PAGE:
RSAI’s case was that the claim presented on the breakdown of invoice charges properly represented a loss sustained by the policyholder which he or she was entitled to claim from the tortfeasor because it reflected what the policyholder would have had to pay individually for such repairs. It prays in aid the retail charge guide published by the Auto Body Professionals Club which is a motor repairer trade body which gives a guide as to the recommended retail price for repairs. RSAI accepted that the model described generated income for MRNM. RSAI indicates that other insurers, when presenting claims to tortfeasors insurers made claims for sums invoiced gross to them however it was the defendant’s suggestion that in some cases MRNM imposed charges even where no service was provided by the garage at all – an allegation which was hotly disputed. Insurers however have taken objection to the RSAI model because of the substantial mark up on the repair charges.

The decision

Decision 1
The court took account of various early shipping cases including the Endeavour (1890) in which it was accepted that the cost of repairs was the measure of damages recoverable. It made no difference if “somebody out of kindness were to repair the injury and make no charge for it”. The wrongdoer would still be bound to pay the cost of repairs as the measure of loss suffered from diminution in the value of the asset. In the Glenfinlas (1918) temporary repairs were made to a vessel following a collision but permanent repairs were postponed until the end of the First World War. In 1917 however the vessel struck a mine and sank. The cost of the permanent repairs were however accepted it being clear law that the owner of a vessel was entitled to the cost of repairs. The court were also mindful of the Court of Appeal decision in the London Corporation (1938) in which cost of repair was the cost of diminution in the value of the ship even though the vessel had been sold for break up before repairs had been done. The court were mindful that these principals were of longstanding and had been more recently reaffirmed by the Court of Appeal and the House of Lords. In Jones v Stroud District Council (1986) a claim for negligence against a local authority for failing properly to inspect the foundations of a house gave rise to recovery of cost of repair though it was not established that such costs had ever been paid. It is clear from the previous authorities that there is no need for the repair to have been done let alone paid for.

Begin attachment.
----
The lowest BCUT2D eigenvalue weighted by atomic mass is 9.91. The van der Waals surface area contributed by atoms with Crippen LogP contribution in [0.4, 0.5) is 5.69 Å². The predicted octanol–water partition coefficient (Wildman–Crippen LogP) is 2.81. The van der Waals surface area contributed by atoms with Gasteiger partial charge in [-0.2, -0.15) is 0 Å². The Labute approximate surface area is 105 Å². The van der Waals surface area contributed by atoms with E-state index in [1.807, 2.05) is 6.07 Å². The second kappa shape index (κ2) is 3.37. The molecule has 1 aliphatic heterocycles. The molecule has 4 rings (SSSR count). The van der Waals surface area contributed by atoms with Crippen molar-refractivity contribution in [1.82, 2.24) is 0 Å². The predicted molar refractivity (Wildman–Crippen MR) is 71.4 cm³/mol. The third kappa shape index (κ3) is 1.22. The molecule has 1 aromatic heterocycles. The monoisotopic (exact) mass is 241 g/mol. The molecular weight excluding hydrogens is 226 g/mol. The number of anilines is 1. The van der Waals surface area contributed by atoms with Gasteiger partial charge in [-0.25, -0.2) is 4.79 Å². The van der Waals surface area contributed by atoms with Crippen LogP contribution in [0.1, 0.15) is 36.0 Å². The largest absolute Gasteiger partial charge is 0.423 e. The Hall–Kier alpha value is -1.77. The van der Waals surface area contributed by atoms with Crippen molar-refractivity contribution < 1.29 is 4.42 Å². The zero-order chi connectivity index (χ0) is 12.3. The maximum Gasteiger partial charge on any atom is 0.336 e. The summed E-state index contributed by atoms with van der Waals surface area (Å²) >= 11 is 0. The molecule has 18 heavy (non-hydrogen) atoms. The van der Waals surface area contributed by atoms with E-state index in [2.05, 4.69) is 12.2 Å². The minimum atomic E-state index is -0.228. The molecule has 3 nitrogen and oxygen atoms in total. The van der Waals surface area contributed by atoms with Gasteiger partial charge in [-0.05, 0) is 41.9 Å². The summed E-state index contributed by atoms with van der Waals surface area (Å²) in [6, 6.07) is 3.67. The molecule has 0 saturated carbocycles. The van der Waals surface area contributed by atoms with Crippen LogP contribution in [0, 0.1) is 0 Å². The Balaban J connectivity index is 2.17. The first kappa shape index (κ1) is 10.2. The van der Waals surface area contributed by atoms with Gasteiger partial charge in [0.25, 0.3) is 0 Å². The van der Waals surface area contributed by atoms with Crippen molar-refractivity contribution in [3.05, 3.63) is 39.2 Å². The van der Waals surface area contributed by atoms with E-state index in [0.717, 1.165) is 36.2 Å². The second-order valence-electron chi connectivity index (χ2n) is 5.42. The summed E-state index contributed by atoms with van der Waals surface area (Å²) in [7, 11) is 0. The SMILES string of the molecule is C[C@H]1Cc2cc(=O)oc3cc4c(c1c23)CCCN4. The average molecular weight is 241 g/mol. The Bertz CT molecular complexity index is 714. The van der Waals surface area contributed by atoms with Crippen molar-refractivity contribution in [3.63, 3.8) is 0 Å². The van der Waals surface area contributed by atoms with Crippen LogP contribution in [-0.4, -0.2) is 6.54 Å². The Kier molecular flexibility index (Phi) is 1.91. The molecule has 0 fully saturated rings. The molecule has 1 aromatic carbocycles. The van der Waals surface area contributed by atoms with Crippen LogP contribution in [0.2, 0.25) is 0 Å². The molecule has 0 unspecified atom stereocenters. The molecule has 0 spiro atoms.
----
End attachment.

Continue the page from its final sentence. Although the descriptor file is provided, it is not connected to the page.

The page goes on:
Issues of mitigation cannot apply to the court’s assessment of the direct loss where it uses the reasonable cost of repair as a way of assessing the diminution in market value of the car.